Delicata. The most delicious squash in all the land. Also one of the easiest to prepare and cook in my opinion. I don’t worry if I’m going to cut my hand off when trying to slice through them (ahem. I’m looking at you, spaghetti squash…although, side note to that – stick the spaghetti squash in the microwave for a couple minutes and it makes it so much easier to cut).

Anyhoo, I usually cut these guys in half the long way, scrape out the seeds, and then slice into little smiley-looking things but decided to try the ol’ hasselback technique for fun this time. Made it a little more labor intensive but they turned out quite tasty and make a fun and pretty side-dish.

If you’re wondering – yes, the skin is edible! That’s another reason the delicata is one of the best squashes. No peeling necessary. They’re also really pretty with their scalloped edges. Okay, on to the deets!

Why this is healthy:

Delicata squash is lower in carbohydrates than starchier carbs like grains or white potatoes so it’s perfect for someone living the low-carb life. It’s a good source of fiber, especially because you’re eating the skin. Like other winter squash varieties, the delicata is high in vitamin A (as beta carotene), which is absolutely necessary for good health. Vitamin A is needed for eye health, the immune system, reproductive organs, healthy skin, and even your heart.

I should mention, though, that vitamin A is a fat soluble vitamin, meaning you must have it with some fat in order to absorb it. There are also different forms of vitamin A. Beta carotene, found in plants like this squash or carrots actually has to be converted in the body to the usable form of vitamin A, called retinol. So when I say the squash is high in vitamin A, technically it’s only high in a precursor to vitamin A which the body has to convert (though beta carotene is also an antioxidant which fights free radical damage in the body so this is also a good thing!). This conversion doesn’t always happen to the extent we would want it to so it’s important to also consume vitamin A in it’s already-usable form from quality animal sources like liver (stay with me), fatty fish like salmon, sardines, or mackerel, or grass-fed dairy or ghee.

Lucky for you I’ve got you covered with both beta carotene AND retinol from delicious ghee in this recipe.

Why this tastes good:

Winter squash pairs so well with autumny flavors like maple, mustard, and sage. Roasting it brings out the natural sweetness and the nuts add a nice little toasted crunch!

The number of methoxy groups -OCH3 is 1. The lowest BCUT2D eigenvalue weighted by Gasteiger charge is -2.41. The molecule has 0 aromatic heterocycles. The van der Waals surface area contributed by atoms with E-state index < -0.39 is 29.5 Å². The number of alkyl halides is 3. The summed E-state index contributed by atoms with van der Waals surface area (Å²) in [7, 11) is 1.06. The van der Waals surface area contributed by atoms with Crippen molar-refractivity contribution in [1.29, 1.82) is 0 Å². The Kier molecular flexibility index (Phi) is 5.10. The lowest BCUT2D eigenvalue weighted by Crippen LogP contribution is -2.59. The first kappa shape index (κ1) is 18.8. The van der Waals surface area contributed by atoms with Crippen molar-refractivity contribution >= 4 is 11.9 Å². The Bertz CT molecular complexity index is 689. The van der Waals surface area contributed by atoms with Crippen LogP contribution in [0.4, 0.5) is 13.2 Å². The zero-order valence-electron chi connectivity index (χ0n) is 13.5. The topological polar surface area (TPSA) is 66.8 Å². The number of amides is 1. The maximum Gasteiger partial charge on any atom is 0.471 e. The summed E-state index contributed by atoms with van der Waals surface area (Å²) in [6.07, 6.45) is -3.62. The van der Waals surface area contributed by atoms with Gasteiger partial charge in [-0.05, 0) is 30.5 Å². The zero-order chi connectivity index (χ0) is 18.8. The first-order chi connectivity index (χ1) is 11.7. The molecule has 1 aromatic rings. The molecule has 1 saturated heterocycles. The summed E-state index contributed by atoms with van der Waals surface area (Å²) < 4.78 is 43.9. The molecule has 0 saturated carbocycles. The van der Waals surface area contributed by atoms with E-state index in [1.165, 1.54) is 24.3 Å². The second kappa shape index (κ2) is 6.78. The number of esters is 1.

• 2 delicata squash
  • 4 tbsp melted ghee
  • 1 heaping tbsp mustard
  • 2 tsp pure maple syrup
  • 1/3 cup of mixed fresh chopped sage, thyme, chives, and rosemary (or whatever you like!)
  • 1/3 cup chopped walnuts
  • 1/4 tsp coriander
  • 1/4 tsp cardamom
  • salt and pepper to taste

Preheat the oven to 400 degrees. Cover a roasting pan with parchment paper (or don’t. I didn’t). Cut the ends off the squash and then slice long-ways and scoop out the seeds. Put the cut squash skin side up on the cutting board and place chopsticks or wooden spoons as guides set up on the long sides of the squash. Slice down through the squash perpendicularly, stopping at the chopsticks or whatever you’re using. This is stopping you from slicing the whole way through. Continue that through each squash half.

Put the 4 squash halves skin side up on the baking sheet. Mix together the melted ghee, mustard, maple syrup, coriander, and cardamom. Sprinkle salt and pepper over the squash and brush a little of the melted mixture onto the squash. Bake for 15 minutes or until it starts to soften and the partial slices start to separate.

Meanwhile chop up the herbs and nuts. If you have a small food processor you can just do it in there, easy peasy! Once the squash is finished with the initial roasting, remove it and spread more of the melted ghee mixture onto it, getting it down in between the slices that are now more easily separated. Add some more salt and roast for another 8-10 minutes.

Remove from the oven and add the rest of the melted ghee mix and top with the chopped herbs and nuts. Place back in the oven for 5-7 minutes but check it often to make sure the walnuts aren’t burning! We want them toasted, not burned which can happen in the blink of an eye with nuts!

When the nuts are a nice toasted brown color, remove from the oven and serve!

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